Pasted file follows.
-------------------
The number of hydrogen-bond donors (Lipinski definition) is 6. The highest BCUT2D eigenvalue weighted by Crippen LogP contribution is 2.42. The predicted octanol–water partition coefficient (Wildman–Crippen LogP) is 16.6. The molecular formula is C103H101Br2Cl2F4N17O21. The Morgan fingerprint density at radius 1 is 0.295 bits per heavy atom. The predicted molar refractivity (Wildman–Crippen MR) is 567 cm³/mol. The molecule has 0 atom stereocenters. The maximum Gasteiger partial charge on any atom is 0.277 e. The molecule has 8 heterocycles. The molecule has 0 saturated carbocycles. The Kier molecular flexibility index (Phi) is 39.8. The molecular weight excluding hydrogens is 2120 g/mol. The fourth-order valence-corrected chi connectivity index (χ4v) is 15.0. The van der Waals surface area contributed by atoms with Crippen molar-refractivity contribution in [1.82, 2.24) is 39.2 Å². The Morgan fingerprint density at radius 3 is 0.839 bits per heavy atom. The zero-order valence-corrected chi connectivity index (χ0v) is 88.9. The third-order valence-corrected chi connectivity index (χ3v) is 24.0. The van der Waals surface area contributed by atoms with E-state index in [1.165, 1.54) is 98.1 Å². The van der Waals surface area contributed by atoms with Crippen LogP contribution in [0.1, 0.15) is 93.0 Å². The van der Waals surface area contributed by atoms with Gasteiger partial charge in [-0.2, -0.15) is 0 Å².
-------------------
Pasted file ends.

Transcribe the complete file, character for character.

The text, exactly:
The number of hydrogen-bond donors (Lipinski definition) is 6. The highest BCUT2D eigenvalue weighted by Crippen LogP contribution is 2.42. The predicted octanol–water partition coefficient (Wildman–Crippen LogP) is 16.6. The molecular formula is C103H101Br2Cl2F4N17O21. The Morgan fingerprint density at radius 1 is 0.295 bits per heavy atom. The predicted molar refractivity (Wildman–Crippen MR) is 567 cm³/mol. The molecule has 0 atom stereocenters. The maximum Gasteiger partial charge on any atom is 0.277 e. The molecule has 8 heterocycles. The molecule has 0 saturated carbocycles. The Kier molecular flexibility index (Phi) is 39.8. The molecular weight excluding hydrogens is 2120 g/mol. The fourth-order valence-corrected chi connectivity index (χ4v) is 15.0. The van der Waals surface area contributed by atoms with Crippen molar-refractivity contribution in [1.82, 2.24) is 39.2 Å². The Morgan fingerprint density at radius 3 is 0.839 bits per heavy atom. The zero-order valence-corrected chi connectivity index (χ0v) is 88.9. The third-order valence-corrected chi connectivity index (χ3v) is 24.0. The van der Waals surface area contributed by atoms with E-state index in [1.165, 1.54) is 98.1 Å². The van der Waals surface area contributed by atoms with Crippen LogP contribution in [0.1, 0.15) is 93.0 Å². The van der Waals surface area contributed by atoms with Gasteiger partial charge in [-0.2, -0.15) is 0 Å².